I hate the idea of yielding any power to the right-wing press but choosing someone less obviously mockable in The Sun and the Daily Mail than Corbyn would be a plus. Both Nandy and and Phillips pass that test. Not sure if Starmer does.
Yes it's an important distinction between do labour need an internal operator who can put the house in order and build credibility, or more of an immediate strong face to put to the people in the aftermath of last week. Starmer could be that first person for sure.
Basically what Stanislaus posted above - classic #1 Collect the underpants. #2 ??? #3 profit situation. We have a few reasonable candidates, we know what the goals are but what's the strategy, the roadmap? That is the question.
  #72  
Old 12-18-2019, 07:06 AM
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id go for the election after next because by that time the populace will painfully realize all Brexit did is make a bunch of rich bastards even richer by tax avoidance and the rainbows and unicorns pooping solid gold to cure all their woes that they were promised ain't ever happening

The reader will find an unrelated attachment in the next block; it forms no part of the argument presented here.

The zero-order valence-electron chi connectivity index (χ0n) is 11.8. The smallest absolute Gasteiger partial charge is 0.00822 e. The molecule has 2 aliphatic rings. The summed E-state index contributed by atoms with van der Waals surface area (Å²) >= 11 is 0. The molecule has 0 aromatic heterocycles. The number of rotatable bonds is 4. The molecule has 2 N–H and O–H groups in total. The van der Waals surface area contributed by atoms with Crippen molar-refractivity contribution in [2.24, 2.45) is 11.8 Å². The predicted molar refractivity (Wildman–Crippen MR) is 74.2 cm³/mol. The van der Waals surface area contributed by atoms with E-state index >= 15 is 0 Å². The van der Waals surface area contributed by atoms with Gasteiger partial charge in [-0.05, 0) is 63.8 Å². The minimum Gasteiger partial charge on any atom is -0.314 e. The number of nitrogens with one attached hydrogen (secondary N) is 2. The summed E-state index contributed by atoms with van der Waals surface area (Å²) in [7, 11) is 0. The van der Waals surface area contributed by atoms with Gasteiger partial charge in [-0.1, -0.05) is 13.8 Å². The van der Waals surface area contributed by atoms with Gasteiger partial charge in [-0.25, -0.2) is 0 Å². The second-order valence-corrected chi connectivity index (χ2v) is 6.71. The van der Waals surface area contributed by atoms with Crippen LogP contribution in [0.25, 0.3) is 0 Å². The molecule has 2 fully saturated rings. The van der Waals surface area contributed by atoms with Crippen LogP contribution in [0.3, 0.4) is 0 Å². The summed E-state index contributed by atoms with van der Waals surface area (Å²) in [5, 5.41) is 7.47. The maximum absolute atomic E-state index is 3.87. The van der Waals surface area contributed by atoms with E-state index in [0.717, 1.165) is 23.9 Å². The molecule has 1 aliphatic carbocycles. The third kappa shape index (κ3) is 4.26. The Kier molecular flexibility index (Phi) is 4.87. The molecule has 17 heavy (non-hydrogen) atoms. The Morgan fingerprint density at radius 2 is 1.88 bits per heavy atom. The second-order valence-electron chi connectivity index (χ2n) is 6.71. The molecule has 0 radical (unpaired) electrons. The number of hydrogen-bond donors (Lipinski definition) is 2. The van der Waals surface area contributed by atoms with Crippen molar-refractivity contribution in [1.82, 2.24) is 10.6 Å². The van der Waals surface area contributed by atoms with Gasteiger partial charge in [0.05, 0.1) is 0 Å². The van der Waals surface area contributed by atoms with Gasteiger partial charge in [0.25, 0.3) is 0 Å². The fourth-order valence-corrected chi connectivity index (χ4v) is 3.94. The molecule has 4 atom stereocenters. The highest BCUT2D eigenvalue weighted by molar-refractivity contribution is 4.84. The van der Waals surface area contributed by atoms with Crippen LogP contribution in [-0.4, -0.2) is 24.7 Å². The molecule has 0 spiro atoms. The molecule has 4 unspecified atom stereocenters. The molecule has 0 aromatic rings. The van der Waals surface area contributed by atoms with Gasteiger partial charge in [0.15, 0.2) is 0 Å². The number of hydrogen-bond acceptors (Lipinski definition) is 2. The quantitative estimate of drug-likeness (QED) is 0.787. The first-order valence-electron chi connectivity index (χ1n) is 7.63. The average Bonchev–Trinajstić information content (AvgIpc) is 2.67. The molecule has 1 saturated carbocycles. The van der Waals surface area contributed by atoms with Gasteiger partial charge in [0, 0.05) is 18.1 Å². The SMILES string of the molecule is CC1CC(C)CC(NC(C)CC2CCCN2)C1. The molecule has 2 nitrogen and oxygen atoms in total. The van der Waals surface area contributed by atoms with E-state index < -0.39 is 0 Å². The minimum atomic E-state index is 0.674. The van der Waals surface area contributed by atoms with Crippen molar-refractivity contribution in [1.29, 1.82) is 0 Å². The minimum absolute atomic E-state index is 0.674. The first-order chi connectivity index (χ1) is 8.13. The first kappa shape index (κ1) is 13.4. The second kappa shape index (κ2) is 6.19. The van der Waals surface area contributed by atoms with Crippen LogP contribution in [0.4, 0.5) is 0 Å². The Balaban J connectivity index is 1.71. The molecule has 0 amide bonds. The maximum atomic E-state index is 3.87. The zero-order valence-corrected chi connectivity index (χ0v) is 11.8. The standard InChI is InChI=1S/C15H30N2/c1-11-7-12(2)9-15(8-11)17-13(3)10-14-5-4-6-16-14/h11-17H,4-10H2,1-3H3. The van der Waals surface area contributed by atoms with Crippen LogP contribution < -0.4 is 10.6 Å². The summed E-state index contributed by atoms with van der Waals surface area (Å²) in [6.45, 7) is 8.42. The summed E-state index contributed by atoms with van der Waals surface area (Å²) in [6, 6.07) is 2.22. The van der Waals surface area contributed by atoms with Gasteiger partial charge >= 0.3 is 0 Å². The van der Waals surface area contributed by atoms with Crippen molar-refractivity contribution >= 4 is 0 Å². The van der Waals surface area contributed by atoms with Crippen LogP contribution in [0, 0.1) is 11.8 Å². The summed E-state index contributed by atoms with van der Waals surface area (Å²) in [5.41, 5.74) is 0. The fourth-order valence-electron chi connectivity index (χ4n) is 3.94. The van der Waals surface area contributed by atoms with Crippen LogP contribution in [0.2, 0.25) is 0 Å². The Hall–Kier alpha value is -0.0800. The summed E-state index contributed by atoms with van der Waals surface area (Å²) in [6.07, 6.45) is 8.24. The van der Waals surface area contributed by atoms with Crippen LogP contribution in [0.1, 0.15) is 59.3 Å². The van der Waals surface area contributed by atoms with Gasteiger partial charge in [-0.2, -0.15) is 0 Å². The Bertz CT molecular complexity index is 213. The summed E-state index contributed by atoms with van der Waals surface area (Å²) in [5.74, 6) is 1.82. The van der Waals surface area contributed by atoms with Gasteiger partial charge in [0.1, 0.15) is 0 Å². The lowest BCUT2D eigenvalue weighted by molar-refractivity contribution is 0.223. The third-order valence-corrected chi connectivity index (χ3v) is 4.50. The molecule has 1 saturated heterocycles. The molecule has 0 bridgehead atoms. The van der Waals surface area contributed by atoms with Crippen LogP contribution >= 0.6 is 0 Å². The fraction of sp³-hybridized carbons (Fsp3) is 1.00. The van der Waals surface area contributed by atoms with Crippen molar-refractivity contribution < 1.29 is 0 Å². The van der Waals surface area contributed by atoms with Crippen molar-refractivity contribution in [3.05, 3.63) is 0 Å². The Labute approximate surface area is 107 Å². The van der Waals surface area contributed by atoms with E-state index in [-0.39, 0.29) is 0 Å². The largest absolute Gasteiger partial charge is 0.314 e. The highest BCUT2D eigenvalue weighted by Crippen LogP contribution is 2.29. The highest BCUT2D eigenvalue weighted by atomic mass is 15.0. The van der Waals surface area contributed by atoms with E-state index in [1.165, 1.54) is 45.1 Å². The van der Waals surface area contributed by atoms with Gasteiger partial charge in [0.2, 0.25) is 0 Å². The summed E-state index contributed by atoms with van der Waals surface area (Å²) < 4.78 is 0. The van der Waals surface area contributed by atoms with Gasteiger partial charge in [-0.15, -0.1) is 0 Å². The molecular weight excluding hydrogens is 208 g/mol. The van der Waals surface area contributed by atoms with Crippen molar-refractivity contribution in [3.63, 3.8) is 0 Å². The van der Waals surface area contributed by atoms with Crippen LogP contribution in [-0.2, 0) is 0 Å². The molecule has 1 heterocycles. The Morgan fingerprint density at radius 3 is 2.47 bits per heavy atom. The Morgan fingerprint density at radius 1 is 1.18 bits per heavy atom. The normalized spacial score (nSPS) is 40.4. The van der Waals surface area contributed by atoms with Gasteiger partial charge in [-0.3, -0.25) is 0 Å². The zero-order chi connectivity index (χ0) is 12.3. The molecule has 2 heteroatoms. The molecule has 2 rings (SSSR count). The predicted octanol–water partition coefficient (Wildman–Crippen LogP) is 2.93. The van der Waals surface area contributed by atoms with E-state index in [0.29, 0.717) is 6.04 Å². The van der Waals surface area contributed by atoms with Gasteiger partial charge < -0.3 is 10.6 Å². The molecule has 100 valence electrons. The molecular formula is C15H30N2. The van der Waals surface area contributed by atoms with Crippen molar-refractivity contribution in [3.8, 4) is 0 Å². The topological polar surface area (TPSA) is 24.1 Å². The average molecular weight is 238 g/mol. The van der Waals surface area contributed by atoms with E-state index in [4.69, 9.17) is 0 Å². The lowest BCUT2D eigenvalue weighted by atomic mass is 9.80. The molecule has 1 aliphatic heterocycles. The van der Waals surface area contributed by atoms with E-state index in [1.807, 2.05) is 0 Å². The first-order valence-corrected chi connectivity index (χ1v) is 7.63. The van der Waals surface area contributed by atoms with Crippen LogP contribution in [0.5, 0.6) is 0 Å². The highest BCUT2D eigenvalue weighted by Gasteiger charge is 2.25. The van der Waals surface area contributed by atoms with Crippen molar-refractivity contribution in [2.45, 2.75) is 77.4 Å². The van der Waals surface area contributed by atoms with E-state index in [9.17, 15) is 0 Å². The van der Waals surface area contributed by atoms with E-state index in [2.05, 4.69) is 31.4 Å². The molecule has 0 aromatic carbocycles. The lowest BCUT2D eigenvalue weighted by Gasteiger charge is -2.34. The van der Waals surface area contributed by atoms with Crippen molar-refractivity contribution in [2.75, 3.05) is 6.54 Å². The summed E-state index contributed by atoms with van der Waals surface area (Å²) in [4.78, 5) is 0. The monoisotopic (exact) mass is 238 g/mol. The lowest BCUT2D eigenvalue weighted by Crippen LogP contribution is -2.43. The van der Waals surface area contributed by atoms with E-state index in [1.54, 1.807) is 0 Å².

Last edited by nightshadea; 12-18-2019 at 07:07 AM.
  #73  
Old 12-18-2019, 02:48 PM
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Labour need to start embracing the good things Tony Blair did rather than see him as a boogeyman.

Fucked up on Iraq but he'd won two elections with over 400 seats before 9/11 even happened.
  #74  
Old 12-18-2019, 02:59 PM
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Labour need to start embracing the good things Tony Blair did rather than see him as a boogeyman.

Fucked up on Iraq but he'd won two elections with over 400 seats before 9/11 even happened.
I've been saying for a decade now that Labour won't move on until it does a proper assessment of the good, the bad, and the ugly of Blairism. Treating the whole thing as 'red tory' or 'just plain evil' has led them to ignore all the lessons to be had from both its successes and failures.

It would probably help if Blair himself kept his damned mouth shut for a while, though.
  #75  
Old 12-18-2019, 03:25 PM